This month we were invited to represent Australia as part of a fintech trade delegation to Singapore.
We also went along to the Money 20/20 fintech conference alongside other Australian fintechs including Zip Co (ASX: Z1P), Assembly Payments and Airwallex – who has just raised an impressive $100 million!
Here’s what we learned:
Major banks collaborating with fintech
Global banks and insurers are recognising the threat and opportunity that fintech creates for their own businesses. They’re responding by partnering with fintech scale-ups, incubating internal technology teams and investing directly into fintechs.
It’s all great news for consumers who should start to see better banking experiences as fintech moves from the peripheral of financial services into a must have for every bank. Expect an ongoing arms race between banks to offer best in breed fintech services to their clients before their competitors do.
Barclays Bank launched its own venture unit in 2018 to partner and invest in fintechs that can develop new customer propositions around major areas of disruptive technologies.
Westpac funded Reinventure, a venture fund that has invested into several Australian fintechs including Zip Co, Doshii, Hyper Anna, Valiant, Coinbase and Society One.
Prudential is actively working with fintechs to create innovative insurance solutions for its clients.
Citigroup has created Citi Ventures to partner, launch and scale new ventures that have the potential to disrupt and transform the financial services industry. It has already invested hundreds of millions into various fintechs and had successful exits, including Square.
Consumer businesses join the fintech revolution
While banks may be the natural partners for fintech, there are more non-financial businesses partnering or building fintech products. These include messaging apps, ride hailing businesses and airlines.
In China, messaging app WeChat has become a payments behemoth in just a few years with WeChat Pay. It now boasts 1.08 billion monthly users! Its growth stemmed from creating a digital wallet version of sending ‘Red Packets’ to friends and family during Chinese New Year. In 4 years, the number of people sending red packets on WeChat has grown from 20 million to 688 million.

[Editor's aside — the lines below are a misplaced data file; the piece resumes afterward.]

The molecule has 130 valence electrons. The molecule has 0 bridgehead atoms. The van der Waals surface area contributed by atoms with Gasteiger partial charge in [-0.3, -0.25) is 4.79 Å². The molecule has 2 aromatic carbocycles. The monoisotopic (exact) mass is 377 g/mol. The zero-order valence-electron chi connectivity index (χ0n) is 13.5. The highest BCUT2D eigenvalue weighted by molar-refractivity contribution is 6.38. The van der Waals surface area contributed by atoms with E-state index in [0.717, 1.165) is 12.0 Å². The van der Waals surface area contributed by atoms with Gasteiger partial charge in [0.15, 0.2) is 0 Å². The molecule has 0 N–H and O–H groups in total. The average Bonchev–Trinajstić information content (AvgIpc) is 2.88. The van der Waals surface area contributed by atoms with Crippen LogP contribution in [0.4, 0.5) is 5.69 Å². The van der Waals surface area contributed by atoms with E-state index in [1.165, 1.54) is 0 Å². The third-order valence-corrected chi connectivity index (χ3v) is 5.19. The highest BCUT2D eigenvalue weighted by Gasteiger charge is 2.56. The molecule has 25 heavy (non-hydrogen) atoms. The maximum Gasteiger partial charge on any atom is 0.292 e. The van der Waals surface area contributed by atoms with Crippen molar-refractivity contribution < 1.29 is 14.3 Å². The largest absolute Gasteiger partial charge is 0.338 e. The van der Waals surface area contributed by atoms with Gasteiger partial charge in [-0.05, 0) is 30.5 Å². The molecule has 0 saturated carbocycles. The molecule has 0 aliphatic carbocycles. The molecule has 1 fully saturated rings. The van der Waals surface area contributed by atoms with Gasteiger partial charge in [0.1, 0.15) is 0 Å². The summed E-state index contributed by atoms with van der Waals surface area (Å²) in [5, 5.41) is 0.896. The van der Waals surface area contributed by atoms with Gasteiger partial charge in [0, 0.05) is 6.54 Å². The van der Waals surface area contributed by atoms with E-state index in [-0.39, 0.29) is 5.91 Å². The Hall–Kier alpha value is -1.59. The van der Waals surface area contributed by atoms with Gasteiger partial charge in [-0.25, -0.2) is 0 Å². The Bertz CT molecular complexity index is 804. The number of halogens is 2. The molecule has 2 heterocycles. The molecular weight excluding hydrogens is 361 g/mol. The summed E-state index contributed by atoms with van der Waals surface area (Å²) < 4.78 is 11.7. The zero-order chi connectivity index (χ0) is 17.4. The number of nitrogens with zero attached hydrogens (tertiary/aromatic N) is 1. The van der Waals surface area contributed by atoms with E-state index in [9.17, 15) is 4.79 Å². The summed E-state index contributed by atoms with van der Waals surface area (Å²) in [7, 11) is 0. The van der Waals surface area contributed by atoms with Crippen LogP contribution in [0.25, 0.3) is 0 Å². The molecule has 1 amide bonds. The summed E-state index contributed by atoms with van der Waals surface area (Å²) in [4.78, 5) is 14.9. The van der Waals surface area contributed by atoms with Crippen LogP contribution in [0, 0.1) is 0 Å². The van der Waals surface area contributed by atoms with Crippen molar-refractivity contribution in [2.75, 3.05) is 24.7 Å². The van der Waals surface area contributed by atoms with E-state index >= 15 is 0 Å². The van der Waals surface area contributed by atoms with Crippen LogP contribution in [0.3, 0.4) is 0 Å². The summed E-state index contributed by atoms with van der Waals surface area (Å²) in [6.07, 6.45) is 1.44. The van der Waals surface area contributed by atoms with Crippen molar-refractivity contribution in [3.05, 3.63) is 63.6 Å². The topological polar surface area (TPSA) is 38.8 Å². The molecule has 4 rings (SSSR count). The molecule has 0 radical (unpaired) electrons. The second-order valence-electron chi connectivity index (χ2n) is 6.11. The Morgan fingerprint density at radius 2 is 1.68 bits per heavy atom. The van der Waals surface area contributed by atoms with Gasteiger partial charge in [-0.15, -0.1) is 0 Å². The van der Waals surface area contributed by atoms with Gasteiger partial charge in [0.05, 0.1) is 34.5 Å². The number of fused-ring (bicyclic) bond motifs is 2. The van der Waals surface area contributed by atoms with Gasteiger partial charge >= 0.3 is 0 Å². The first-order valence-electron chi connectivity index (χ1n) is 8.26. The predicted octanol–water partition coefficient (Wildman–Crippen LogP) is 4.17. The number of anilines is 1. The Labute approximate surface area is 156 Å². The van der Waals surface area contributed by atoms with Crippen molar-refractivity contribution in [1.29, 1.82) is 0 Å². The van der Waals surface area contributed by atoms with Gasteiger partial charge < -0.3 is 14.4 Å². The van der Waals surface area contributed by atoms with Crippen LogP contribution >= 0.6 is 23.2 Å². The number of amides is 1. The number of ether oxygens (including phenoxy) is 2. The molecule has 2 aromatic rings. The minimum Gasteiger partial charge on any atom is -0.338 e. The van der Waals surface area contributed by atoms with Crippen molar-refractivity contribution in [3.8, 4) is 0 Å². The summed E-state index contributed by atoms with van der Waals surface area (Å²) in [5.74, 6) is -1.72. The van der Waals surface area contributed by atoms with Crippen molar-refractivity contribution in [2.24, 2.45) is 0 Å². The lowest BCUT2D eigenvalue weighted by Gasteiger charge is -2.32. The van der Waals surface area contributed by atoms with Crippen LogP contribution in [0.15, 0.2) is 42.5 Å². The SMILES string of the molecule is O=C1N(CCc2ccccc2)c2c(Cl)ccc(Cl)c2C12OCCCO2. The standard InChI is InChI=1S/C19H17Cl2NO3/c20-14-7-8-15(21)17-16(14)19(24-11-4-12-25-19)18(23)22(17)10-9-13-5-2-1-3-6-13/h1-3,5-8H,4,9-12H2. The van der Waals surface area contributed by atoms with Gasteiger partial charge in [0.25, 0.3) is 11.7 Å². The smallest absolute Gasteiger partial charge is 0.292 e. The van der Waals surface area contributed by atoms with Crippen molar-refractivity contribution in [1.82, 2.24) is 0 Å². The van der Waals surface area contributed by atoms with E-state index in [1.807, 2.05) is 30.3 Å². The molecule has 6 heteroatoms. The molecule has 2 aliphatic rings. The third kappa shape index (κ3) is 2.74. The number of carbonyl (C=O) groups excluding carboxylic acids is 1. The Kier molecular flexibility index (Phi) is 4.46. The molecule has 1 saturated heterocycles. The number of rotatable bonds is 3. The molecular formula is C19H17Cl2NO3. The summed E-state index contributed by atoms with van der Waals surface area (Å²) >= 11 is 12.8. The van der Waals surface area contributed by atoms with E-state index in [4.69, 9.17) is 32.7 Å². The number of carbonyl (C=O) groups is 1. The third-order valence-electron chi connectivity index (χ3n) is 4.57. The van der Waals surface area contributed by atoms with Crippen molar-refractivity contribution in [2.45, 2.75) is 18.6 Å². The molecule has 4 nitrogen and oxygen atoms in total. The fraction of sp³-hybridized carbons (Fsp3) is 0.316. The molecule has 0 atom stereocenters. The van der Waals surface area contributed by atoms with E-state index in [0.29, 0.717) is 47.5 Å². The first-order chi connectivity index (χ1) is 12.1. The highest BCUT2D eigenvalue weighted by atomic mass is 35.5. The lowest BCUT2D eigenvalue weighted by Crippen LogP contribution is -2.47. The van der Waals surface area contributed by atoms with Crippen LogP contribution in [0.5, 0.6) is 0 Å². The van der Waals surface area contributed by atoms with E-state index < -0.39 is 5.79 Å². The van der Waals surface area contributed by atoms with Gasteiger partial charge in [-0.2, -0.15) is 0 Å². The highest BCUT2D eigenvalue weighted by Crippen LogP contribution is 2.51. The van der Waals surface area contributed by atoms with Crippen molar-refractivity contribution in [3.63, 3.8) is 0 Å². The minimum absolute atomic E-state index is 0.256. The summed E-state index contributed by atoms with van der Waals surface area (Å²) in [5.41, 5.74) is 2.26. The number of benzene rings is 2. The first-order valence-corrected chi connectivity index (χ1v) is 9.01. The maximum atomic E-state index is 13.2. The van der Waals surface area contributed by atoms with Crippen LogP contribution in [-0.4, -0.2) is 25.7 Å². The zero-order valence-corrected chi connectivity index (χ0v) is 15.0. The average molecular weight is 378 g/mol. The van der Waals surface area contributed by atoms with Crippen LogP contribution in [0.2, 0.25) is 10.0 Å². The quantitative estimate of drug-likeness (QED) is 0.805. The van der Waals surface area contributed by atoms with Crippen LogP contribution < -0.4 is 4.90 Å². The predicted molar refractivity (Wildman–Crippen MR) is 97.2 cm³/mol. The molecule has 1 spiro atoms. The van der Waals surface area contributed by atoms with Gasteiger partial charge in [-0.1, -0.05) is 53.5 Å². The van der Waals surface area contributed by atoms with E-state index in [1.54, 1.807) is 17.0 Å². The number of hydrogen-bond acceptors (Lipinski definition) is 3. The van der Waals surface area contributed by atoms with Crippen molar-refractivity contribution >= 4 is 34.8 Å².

Ant Financial, the payments arm of China’s Alibaba launched a money market fund called Yu’e Bao which you can access via a digital wallet. It was originally promoted to Alibaba vendors to invest income from selling goods on the Alibaba platform. In 2017 it reached US$165 billion in deposits, which surpassed JPMorgan’s money market fund to become the largest in the world.
In Singapore, ride-hailing app Grab launched Grow with Grab which is offering financial services to small businesses and entrepreneurs. It teamed up with Credit Saison, a Japanese financial services company to lend across South East Asia.
AirAsia founder Tony Fernandes has made a similar move by launching BigPay, a mobile app and card to send, receive and track money. It borrows from AirAsia’s challenger brand ethos.
Apple just announced a joint venture with MasterCard and Goldman Sachs to launch Apple Card.
Expect to see more consumer facing businesses partnering with traditional financial services and fintech businesses to offer new and innovative products that are targeted to their core clients.
Twelve months ago if you went to any fintech conference there would be standing room only for any blockchain or cryptocurrency talk. Everyone seemed to be making money hand over fist.
What a difference a year makes! This year the blockchain conference rooms were almost empty.
Is this a bad sign for blockchain and cryptocurrency enthusiasts? We don’t think so. Cryptocurrencies have now fallen in value between 80%-95% from their peaks in early 2018. It’s something we warned of in December 2017 when the world was feeling bitcoin FOMO.
Stockspot Founder and CEO, Chris Brycki debates a bitcoin millionaire at the peak of the frenzy in January 2018.
All markets move in cycles and the best time to be cautious is when every friend, family member and uber driver is jumping up and down with excitement.
On the other hand, it often pays to be optimistic is when nobody else is. Warren Buffett (a bitcoin skeptic we should add) says to “buy when there’s blood in the streets”.
Big rises and falls are a normal part of the adoption cycle of any new technology. Amazon’s share price fell by 96% between 2000 and 2001. Since then it has risen by 4,000%. That’s not to say that bitcoin will follow the same path, but we also wouldn’t be writing off it’s future just yet.
P.S. Bitcoin isn’t part of the Stockspot portfolios however we wrote a series of blogs in late 2017 in response to a wave of client questions we were receiving at the time. They’re a good starting point if you want to learn more:
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